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    Michele Y. Washington

    Born
    Atlantic City, New Jersey
    Location
    New York, New York

    At three years old, Michele Y. Washington could be found in her grandmother's kitchen rearranging the collection of salt-and-pepper shakers by color. This first clue that her life path would lead through the landscape of design came as no surprise to the other creatively inclined members of her family: her uncle Horace Baldwin Washington, a San Francisco sculptor and muralist; a great aunt who ended up teaching grade school because it was extremely difficult for a black woman artist to earn a viable living through her own work at the time; and another uncle who studied glass blowing and advertising design at Syracuse University but spent his life working as a shop teacher. The coveted prize of a design career would prove to be more easily attainable for a member of Washington's generation.

    Her journey as a graphic designer, educator and writer reflects an omnivorous approach to life and learning, each area of her work informing and overlapping the others to form a unified whole. Whether teaching a graduate-level exhibition design class at New York's Fashion Institute of Technology (FIT) or working with clients at her firm, Washington Design, in Brooklyn's DUMBO neighborhood, she brings a structured, nuanced combination of eclectic influences to bear on the finished result. Her design embraces the world of hand-based craft while remaining modern and disciplined in its regard for the formalities of typography and composition.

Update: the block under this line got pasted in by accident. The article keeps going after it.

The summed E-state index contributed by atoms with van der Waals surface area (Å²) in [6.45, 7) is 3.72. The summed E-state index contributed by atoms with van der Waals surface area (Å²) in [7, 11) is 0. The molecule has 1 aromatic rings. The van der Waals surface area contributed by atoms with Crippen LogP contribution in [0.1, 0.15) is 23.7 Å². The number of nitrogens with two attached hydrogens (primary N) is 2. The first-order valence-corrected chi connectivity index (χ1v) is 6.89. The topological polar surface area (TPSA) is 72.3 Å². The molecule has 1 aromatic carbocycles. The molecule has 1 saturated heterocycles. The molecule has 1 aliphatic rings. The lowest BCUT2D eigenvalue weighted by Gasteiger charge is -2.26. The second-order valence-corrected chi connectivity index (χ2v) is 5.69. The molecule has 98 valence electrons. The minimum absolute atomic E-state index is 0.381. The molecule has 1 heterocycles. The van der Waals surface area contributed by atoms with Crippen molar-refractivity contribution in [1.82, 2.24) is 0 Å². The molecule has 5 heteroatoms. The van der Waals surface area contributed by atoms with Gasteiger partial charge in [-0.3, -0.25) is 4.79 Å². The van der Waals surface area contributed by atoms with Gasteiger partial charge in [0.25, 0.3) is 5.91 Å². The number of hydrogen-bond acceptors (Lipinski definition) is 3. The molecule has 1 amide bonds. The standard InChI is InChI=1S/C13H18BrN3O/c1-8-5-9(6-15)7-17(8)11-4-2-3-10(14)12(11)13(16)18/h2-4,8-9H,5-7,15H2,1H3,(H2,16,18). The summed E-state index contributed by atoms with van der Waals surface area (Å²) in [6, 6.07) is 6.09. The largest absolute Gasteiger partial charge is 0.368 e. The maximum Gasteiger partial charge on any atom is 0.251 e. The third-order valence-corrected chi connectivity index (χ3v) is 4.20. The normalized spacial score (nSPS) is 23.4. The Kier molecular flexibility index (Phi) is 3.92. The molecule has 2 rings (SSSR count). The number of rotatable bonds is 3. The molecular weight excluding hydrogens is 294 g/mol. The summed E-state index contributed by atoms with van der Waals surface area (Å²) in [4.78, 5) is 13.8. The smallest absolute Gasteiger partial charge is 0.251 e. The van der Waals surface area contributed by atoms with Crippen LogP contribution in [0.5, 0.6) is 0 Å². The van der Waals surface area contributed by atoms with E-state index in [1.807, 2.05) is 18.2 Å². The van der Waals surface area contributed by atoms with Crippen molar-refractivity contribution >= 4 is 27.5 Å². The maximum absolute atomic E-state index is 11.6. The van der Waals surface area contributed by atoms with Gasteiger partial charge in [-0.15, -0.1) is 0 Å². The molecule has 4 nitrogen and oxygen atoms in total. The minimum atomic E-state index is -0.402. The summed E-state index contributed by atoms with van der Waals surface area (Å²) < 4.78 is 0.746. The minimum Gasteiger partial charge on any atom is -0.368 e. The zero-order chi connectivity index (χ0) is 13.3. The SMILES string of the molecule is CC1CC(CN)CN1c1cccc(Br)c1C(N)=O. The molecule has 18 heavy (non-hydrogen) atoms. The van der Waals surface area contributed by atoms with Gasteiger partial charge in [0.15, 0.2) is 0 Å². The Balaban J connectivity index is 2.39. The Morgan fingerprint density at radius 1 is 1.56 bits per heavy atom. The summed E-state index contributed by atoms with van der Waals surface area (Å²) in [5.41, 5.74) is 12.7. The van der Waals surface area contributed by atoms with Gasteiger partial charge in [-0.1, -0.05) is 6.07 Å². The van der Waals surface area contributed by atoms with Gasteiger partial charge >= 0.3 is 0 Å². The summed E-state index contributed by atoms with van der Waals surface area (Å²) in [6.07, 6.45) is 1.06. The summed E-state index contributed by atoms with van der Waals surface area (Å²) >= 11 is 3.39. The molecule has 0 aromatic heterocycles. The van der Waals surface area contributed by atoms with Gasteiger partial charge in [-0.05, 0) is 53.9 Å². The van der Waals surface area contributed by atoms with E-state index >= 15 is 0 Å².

On what inspires her:
    I find the work of photographers inspirational, and printmakers and sculptors, because each has their own sense of visual language.

    Washington's work incorporates language and writing systems from other cultures—from Zimbabwean to Native American to Korean—in what she calls an “understated, indirect way.” She'll use letterforms and symbols as background patterns, blowing the type up, or hand-printing woodblock type over a silkscreen to create rich, densely layered surfaces. Paging through her process sketches and finished projects—ranging from posters for a DUMBO arts festival to packaging for Mausam, her own line of natural body and home products—reveals a love for pattern and texture that's paired with vivid color saturating every surface.

    Her color sensibility blossomed from an upbringing near the ocean—and her grandmothers' church hats. “The colors you like depend so much on where you grew up; light and bright environments lead to bright colors,” she says. “In Atlantic City, with that wide open seaside light, our neighbors always had beautiful gardens, just a menagerie of colors. There were flowers everywhere. Ever see black women's church hats? My grandmothers wore hats covered with flowers—not sedate like Queen Elizabeth's! These were exuberant and descriptive; you could tell a woman's status in the church and community just by looking at her hat.”

    Washington's mother encouraged her interest in craft, teaching her to knit and sew when she noticed her only daughter (out of five children) was always busy making something, anything, with her hands. In fourth grade, her father presented her with a stamp album, recognizing her propensity for organizing and collecting. She still has her childhood stamp albums, but these days she collects Russel Wright ceramics, Eva Zeisel tabletop wares and most recently, KleinReid vases. An earlier passion for mid-century modern chairs had to be put on hold when she ran out of space to display them in her Harlem apartment.